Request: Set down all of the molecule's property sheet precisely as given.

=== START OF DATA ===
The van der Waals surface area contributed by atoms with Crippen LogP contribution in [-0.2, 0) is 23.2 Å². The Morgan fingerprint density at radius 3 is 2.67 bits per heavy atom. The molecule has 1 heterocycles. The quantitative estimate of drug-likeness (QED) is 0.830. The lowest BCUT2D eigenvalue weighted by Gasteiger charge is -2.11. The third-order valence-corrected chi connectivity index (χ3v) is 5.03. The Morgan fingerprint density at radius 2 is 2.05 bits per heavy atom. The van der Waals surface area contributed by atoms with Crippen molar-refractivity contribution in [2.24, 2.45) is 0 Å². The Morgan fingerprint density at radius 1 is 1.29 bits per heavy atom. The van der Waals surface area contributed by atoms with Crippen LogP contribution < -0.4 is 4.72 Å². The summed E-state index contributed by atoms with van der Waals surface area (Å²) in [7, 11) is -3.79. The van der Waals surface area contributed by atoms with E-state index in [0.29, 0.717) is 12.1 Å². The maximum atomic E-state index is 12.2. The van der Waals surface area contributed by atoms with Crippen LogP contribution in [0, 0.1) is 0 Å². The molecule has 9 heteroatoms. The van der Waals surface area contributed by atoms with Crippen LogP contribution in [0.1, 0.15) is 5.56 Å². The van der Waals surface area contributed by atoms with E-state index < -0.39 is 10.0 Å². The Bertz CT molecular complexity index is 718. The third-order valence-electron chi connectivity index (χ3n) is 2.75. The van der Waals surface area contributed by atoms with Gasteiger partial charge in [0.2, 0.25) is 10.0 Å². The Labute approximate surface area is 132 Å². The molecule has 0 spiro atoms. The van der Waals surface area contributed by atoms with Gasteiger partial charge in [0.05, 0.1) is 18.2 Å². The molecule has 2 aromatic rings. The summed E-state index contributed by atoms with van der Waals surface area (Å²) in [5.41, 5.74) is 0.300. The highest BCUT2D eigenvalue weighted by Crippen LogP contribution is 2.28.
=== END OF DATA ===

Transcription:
The van der Waals surface area contributed by atoms with Crippen LogP contribution in [-0.2, 0) is 23.2 Å². The Morgan fingerprint density at radius 3 is 2.67 bits per heavy atom. The molecule has 1 heterocycles. The quantitative estimate of drug-likeness (QED) is 0.830. The lowest BCUT2D eigenvalue weighted by Gasteiger charge is -2.11. The third-order valence-corrected chi connectivity index (χ3v) is 5.03. The Morgan fingerprint density at radius 2 is 2.05 bits per heavy atom. The van der Waals surface area contributed by atoms with Crippen molar-refractivity contribution in [2.24, 2.45) is 0 Å². The Morgan fingerprint density at radius 1 is 1.29 bits per heavy atom. The van der Waals surface area contributed by atoms with Crippen LogP contribution < -0.4 is 4.72 Å². The summed E-state index contributed by atoms with van der Waals surface area (Å²) in [7, 11) is -3.79. The van der Waals surface area contributed by atoms with E-state index in [0.29, 0.717) is 12.1 Å². The maximum atomic E-state index is 12.2. The van der Waals surface area contributed by atoms with Crippen LogP contribution in [0, 0.1) is 0 Å². The molecule has 9 heteroatoms. The van der Waals surface area contributed by atoms with Crippen LogP contribution in [0.1, 0.15) is 5.56 Å². The van der Waals surface area contributed by atoms with E-state index < -0.39 is 10.0 Å². The Bertz CT molecular complexity index is 718. The third-order valence-electron chi connectivity index (χ3n) is 2.75. The van der Waals surface area contributed by atoms with Gasteiger partial charge in [0.2, 0.25) is 10.0 Å². The Labute approximate surface area is 132 Å². The molecule has 0 spiro atoms. The van der Waals surface area contributed by atoms with Gasteiger partial charge in [0.05, 0.1) is 18.2 Å². The molecule has 2 aromatic rings. The summed E-state index contributed by atoms with van der Waals surface area (Å²) in [5.41, 5.74) is 0.300. The highest BCUT2D eigenvalue weighted by Crippen LogP contribution is 2.28.